WALTHAM, Mass. – Social networks can help in health care delivery, especially for the management of chronic diseases and the promotion of healthy behaviors like weight loss and physical activity, according to a recent survey by NEJM Catalyst Insights Council.
“Historically, health care delivery has focused exclusively on individual patients,” wrote Dr. Namita Mohta, clinical editor at NEJM Catalyst, in the survey report. “Peer networks can provide information and community to patients who, otherwise, might struggle alone with a new or existing disease.”
Nearly all survey respondents (99%) said that social networks are potentially useful in health care delivery, and that they see significant opportunity to improve health by either building or leveraging existing social networks.
About three-fourths of respondents—comprised of health care executives, clinical leaders and clinicians—said their organization already uses some type of social network as part of their care delivery platforms.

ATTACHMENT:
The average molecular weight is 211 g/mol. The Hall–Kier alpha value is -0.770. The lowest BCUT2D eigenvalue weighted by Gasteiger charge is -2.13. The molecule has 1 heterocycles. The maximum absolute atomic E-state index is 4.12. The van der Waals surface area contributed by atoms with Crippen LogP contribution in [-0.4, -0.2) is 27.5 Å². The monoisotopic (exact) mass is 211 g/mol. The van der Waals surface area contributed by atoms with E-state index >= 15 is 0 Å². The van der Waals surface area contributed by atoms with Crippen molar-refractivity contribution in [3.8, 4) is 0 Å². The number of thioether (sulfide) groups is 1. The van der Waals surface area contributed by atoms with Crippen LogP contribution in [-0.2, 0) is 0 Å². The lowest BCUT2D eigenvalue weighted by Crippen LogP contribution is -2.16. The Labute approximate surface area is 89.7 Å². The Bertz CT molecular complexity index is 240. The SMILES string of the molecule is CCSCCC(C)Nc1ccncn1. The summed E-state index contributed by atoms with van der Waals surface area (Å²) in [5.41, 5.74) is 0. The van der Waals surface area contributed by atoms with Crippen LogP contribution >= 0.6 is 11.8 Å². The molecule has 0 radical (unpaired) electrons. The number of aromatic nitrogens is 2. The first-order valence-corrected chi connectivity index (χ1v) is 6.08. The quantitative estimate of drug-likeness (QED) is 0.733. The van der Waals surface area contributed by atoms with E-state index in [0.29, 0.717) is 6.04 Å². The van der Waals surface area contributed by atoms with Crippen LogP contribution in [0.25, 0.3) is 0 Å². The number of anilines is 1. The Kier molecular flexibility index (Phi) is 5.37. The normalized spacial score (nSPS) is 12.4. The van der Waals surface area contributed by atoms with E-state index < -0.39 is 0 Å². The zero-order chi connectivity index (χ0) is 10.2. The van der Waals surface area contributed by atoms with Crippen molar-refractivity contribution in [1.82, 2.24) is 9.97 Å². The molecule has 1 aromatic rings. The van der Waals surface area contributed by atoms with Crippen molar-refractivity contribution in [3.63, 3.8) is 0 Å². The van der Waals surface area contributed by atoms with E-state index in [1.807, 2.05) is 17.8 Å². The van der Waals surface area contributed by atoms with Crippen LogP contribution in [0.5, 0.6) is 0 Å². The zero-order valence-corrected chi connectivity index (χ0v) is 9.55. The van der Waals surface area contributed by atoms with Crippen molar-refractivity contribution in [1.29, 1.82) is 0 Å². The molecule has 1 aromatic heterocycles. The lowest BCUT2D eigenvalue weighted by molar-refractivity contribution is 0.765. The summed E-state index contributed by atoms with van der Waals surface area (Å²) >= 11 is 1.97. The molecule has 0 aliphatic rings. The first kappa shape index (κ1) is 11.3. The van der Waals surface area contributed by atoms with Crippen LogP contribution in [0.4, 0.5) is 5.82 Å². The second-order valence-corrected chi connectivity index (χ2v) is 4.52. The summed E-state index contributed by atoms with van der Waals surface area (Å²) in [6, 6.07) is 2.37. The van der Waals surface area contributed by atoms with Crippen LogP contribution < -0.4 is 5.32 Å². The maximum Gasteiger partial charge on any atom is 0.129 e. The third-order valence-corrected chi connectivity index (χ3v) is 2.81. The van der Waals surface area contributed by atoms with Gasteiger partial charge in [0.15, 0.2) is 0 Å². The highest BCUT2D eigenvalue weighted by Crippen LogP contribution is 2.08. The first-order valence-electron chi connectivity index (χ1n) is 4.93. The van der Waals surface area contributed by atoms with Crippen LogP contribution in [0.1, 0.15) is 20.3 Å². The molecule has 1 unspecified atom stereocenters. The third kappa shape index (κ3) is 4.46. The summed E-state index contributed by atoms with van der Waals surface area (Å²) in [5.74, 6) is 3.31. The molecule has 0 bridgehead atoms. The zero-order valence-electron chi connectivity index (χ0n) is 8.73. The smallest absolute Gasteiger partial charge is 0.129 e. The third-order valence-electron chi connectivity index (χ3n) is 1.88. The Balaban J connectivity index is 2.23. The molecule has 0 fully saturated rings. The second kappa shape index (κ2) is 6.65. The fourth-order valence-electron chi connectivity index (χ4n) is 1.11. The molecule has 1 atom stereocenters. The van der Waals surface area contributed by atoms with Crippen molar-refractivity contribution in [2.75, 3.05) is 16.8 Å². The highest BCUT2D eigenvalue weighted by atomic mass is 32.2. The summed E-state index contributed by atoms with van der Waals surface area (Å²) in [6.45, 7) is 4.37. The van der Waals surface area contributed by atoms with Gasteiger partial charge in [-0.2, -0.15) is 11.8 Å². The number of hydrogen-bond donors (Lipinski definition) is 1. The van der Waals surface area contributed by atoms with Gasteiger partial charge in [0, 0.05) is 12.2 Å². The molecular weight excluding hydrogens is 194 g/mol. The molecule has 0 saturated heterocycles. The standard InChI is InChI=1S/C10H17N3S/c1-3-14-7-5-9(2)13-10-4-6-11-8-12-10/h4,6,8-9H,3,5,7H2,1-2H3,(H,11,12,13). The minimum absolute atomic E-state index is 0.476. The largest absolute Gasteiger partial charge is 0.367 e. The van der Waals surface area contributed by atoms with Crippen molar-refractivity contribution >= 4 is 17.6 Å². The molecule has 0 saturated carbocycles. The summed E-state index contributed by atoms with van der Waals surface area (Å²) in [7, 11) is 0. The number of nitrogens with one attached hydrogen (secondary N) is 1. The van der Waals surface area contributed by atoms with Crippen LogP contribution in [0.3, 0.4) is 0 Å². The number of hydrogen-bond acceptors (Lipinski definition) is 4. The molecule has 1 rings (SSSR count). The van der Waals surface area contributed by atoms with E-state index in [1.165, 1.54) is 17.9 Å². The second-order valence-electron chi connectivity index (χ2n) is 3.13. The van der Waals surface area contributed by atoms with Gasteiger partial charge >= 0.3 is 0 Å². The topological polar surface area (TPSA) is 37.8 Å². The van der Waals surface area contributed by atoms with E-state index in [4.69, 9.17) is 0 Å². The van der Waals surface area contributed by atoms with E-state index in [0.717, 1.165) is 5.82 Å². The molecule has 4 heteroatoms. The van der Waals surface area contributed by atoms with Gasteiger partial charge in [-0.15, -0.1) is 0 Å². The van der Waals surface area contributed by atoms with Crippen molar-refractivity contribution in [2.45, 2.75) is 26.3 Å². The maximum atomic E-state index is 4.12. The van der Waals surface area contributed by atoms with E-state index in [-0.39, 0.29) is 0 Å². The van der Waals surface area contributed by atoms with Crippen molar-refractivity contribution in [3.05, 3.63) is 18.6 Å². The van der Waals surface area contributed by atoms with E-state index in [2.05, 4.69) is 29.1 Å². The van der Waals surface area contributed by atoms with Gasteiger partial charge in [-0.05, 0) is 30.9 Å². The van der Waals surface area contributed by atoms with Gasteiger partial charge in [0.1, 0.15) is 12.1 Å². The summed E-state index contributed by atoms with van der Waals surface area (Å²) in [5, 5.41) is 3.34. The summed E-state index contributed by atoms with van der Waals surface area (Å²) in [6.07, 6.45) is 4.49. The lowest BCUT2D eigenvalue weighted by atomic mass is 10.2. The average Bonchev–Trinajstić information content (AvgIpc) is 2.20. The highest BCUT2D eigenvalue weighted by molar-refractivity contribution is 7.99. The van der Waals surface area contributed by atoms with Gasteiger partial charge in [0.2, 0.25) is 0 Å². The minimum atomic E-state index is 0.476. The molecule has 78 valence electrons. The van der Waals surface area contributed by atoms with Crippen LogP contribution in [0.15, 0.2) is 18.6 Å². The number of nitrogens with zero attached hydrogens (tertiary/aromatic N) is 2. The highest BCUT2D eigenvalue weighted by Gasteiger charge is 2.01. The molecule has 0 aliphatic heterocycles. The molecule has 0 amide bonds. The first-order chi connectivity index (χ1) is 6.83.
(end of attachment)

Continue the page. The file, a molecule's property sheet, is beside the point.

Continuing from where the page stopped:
“The advantage of a social network is the addition of peers— other ‘regular people’ who are in similar situations,” said Dr. Susan Besser of Mercy Personal Physicians at Overlea, a physician group in Baltimore. “The ability of people to share their problems and hear what other people use for solutions, or just give support, can help improve health.”
DaVita.com, a kidney disease resource website, uses several social media accounts to engage with community members.
“The content that is shared there can have a direct impact on improving the health of kidney disease patients,” said Dr. Adam Weinstein, vice president of clinical affairs and clinical IT services at DaVita. “Patients also find peer-to-peer support through members-only online communities; this is especially beneficial for those who dialyze at home and may not receive the same peer-to-peer contact as those who choose to dialyze in-center.”
While a majority of organizations are using social platforms as part of their care delivery platforms, 90% of survey respondents said those approaches are not yet fully mature. Sixty percent said when they do mature, the impact on patient engagement, quality of care and provider engagement will be major to moderate.